Research team determines that the sun was formed in less than 200,000 years / Study in "Science"

The material that makes up the Sun and the rest of the Solar System came from the collapse of a large cloud of gas and dust. And whereas astronomers have observed distant stellar systems that formed similarly to ours estimate that it probably takes about 1-2 million years for the collapse of a cloud into an ignited star, this is the first study able to provide age constraints on formation of our own Solar System. Our solar system is over 4.5 billion years old, and it was formed in less than 200,000 years, according to an international research team led by planetologists from the University of Münster. The results of the study have been published in the journal “Science”.

Abbremsen an der Venus

Bepicolombo Venus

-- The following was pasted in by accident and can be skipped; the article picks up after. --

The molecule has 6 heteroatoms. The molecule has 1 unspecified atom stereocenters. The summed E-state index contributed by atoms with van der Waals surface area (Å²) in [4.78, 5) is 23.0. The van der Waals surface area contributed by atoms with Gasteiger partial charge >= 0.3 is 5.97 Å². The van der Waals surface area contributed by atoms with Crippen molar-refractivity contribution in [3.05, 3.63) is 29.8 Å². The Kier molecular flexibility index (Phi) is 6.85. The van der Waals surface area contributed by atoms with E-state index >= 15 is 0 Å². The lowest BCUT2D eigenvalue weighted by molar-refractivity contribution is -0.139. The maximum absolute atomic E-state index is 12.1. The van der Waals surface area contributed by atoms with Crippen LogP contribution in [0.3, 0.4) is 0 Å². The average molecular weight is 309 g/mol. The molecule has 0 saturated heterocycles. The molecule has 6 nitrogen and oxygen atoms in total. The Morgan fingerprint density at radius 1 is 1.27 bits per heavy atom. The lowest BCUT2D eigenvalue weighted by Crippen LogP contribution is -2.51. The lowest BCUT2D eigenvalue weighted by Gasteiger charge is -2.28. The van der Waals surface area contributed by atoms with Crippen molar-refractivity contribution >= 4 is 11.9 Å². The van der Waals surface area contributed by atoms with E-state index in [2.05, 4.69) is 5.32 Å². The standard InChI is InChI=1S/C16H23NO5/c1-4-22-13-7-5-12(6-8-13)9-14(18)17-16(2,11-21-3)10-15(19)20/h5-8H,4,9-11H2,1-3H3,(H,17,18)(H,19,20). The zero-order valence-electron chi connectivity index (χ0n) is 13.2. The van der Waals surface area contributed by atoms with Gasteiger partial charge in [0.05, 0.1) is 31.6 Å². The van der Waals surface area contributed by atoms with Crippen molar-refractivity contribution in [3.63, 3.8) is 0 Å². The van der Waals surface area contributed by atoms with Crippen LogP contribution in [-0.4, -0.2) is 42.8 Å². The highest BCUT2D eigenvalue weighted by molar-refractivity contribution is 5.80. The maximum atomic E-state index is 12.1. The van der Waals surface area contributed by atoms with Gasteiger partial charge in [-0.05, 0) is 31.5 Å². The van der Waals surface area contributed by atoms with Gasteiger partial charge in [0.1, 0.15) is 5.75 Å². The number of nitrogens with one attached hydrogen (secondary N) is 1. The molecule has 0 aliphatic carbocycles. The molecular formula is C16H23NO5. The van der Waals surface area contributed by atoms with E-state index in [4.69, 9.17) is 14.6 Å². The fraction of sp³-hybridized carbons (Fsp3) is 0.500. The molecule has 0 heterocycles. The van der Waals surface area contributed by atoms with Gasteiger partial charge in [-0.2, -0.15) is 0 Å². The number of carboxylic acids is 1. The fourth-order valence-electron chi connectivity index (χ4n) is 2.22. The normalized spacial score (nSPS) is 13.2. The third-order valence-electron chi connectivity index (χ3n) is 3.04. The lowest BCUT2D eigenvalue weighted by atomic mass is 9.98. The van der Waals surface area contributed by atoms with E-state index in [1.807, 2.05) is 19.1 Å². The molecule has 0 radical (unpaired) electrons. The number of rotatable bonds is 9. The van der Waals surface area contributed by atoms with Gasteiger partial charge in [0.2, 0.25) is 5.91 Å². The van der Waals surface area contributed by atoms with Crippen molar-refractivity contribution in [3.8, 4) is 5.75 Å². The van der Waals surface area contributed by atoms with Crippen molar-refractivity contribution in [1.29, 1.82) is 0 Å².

© ESA/ATG medialab

Raumsonde BepiColombo "fällt" weiter Richtung Merkur

Von der Tagseite kommend, an der Venus vorbei, mit der Schwerkraft des Planeten abbremsen und auf der Nachtseite weiter auf Kurs zum Ziel Merkur: Am Donnerstag, dem 15. Oktober 2020, wird die ESA-Raumsonde BepiColombo um 5.58 Uhr MESZ in etwa 10720 km Kilometer Entfernung an der Venus vorbeifliegen und unserem Nachbarplaneten ein wenig ihrer Bewegungsenergie übertragen, um selbst an Geschwindigkeit zu verlieren. Zwei Jahre nach dem Start ist der Zweck des Manövers eine weitere Absenkung des sonnennächsten Punktes des Orbits von BepiColombo in Richtung der Umlaufbahn des Planeten Merkur. Den werden die beiden zu einem Gespann verbundenen Raumsonden der Europäischen Weltraumorganisation ESA und der japanischen Raumfahrtagentur JAXA nach einem weiteren Venusvorbeiflug im August 2021 erreichen und sechs Nahvorbeiflüge später schließlich Merkur Ende 2025 umkreisen. Für PlanetenforscherInnen und IngenieurInnen des Instituts für Planetologie der Westfälischen Wilhelms-Universität Münster (WWU) und am Deutschen Zentrum für Luft- und Raumfahrt (DLR) eine weitere Gelegenheit das Spektrometer MERTIS zu testen.